A restaurant struggling with negative online reviews has taken matters into its own hands. It’s offering two VIP entries to the movies plus a $200 voucher to eat at its restaurant. The proviso is an “honest and positive” review of the dining establishment at websites menumania, tripadvisor or google.
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How you can be “honest and positive” at the same time remains a mystery. But what is clear is the motive of the restaurant. It wants any kind of review – as long as it’s good.
Not fair you say and you are right. But what if in this murky world of paid reviews, the negative comments about this restaurant had come from competitors posing as punters. The restaurant might arguably just be fighting back.
I’ve looked at the reviews of this eatery. They vary wildly – from superb dining experience to this must be the Fawlty Towers of the South Pacific. I’m none the wiser about whether to eat there or not.
So how “helpful” is any of this to consumers making choices on where to eat, based on what they think is honest commentary by people just like them, on well used and well regarded sites?
Offering incentives to people to write positive reviews of services, whatever it is, is apparently marketing 101. Lots of businesses do it. Of course, the more this happens, the more sceptical people will become. And that has started to happen.
What it does do is make a unique organisation like Consumer come into its own. Providing independent recommendations on products and services is core to our business. Our recently launched Consumer Trusted programme is all about setting high hurdles for businesses. Consumers know businesses that have achieved the accreditation can be trusted to offer good service and fair practices.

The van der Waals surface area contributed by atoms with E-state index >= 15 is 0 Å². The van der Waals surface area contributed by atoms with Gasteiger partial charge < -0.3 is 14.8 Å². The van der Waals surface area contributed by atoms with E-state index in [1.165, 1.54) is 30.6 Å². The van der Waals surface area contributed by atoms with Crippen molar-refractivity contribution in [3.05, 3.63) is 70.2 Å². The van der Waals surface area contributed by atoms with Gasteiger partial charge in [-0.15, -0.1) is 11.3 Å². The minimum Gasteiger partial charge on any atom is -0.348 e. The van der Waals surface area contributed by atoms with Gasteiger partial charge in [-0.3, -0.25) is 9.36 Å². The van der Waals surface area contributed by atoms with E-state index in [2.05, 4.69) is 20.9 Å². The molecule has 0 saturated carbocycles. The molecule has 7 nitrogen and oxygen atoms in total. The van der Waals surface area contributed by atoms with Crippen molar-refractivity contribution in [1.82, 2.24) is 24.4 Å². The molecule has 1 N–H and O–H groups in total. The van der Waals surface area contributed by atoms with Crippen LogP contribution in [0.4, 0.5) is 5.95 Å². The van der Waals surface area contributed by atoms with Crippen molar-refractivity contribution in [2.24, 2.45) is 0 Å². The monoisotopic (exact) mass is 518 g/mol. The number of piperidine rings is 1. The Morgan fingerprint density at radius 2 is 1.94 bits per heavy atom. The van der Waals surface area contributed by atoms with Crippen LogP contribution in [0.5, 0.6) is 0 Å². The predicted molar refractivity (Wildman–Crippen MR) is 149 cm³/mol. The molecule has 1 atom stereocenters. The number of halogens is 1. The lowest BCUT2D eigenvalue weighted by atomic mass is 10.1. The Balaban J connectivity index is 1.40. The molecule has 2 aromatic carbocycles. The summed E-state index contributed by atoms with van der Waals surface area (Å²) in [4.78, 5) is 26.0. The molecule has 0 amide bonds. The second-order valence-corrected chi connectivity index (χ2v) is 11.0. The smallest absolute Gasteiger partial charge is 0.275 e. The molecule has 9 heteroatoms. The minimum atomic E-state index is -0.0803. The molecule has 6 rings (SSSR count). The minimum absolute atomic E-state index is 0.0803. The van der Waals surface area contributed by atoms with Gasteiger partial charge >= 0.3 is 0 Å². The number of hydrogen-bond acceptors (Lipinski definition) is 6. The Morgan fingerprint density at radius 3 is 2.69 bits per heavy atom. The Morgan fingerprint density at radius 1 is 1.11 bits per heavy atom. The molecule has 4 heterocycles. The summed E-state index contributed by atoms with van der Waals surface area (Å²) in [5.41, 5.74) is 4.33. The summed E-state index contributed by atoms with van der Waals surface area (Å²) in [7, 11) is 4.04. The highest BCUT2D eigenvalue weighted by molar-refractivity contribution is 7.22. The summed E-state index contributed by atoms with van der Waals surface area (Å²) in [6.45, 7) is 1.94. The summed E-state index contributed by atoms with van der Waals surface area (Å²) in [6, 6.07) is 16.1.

On our new website we are inviting the public to share their experiences of products and services. We’d be thrilled if we could encourage the kind of uptake that tripadvisor and closer to home Trade Me can garner! But we’re monitoring it to make sure manufacturers and competitors are not making claims or comments that are unhelpful to consumers.
Now, who can tell me the best place to…
About the author:
Sue Chetwin has been our chief executive since April 2007 after more than 25 years in print journalism. She was formerly the Editor of Sunday News, Sunday Star Times and the Herald on Sunday. She says there are strong parallels between consumer advocacy and journalism.
Sue oversees all of Consumer’s operations and is also the public face of the organisation. Sue is a director of the Banking Ombudsman Scheme, an alternate on the Electricity and Gas Complaints Commission and a member of the Electricity Authority Retail Advisory group.